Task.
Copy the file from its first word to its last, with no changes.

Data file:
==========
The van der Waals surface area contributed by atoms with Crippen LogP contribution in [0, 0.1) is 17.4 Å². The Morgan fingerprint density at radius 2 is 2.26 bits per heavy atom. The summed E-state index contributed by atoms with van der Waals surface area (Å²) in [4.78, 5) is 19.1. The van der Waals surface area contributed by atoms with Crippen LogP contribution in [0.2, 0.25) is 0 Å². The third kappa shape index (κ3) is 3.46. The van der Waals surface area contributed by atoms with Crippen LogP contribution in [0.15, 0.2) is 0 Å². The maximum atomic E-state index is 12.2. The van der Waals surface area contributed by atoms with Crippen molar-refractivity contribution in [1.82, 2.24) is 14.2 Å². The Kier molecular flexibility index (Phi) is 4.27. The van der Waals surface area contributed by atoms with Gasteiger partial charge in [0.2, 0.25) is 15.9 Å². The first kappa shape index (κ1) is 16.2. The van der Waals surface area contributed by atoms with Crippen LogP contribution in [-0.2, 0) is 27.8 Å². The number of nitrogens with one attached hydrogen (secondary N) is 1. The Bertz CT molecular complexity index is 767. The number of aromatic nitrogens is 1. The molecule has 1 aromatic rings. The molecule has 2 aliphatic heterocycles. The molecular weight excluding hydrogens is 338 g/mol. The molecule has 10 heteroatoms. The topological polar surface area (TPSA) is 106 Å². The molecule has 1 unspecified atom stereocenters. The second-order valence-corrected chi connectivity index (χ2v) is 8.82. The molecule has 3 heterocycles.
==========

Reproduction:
The van der Waals surface area contributed by atoms with Crippen LogP contribution in [0, 0.1) is 17.4 Å². The Morgan fingerprint density at radius 2 is 2.26 bits per heavy atom. The summed E-state index contributed by atoms with van der Waals surface area (Å²) in [4.78, 5) is 19.1. The van der Waals surface area contributed by atoms with Crippen LogP contribution in [0.2, 0.25) is 0 Å². The third kappa shape index (κ3) is 3.46. The van der Waals surface area contributed by atoms with Crippen LogP contribution in [0.15, 0.2) is 0 Å². The maximum atomic E-state index is 12.2. The van der Waals surface area contributed by atoms with Crippen molar-refractivity contribution in [1.82, 2.24) is 14.2 Å². The Kier molecular flexibility index (Phi) is 4.27. The van der Waals surface area contributed by atoms with Gasteiger partial charge in [0.2, 0.25) is 15.9 Å². The first kappa shape index (κ1) is 16.2. The van der Waals surface area contributed by atoms with Crippen LogP contribution in [-0.2, 0) is 27.8 Å². The number of nitrogens with one attached hydrogen (secondary N) is 1. The Bertz CT molecular complexity index is 767. The number of aromatic nitrogens is 1. The molecule has 1 aromatic rings. The molecule has 2 aliphatic heterocycles. The molecular weight excluding hydrogens is 338 g/mol. The molecule has 10 heteroatoms. The topological polar surface area (TPSA) is 106 Å². The molecule has 1 unspecified atom stereocenters. The second-order valence-corrected chi connectivity index (χ2v) is 8.82. The molecule has 3 heterocycles.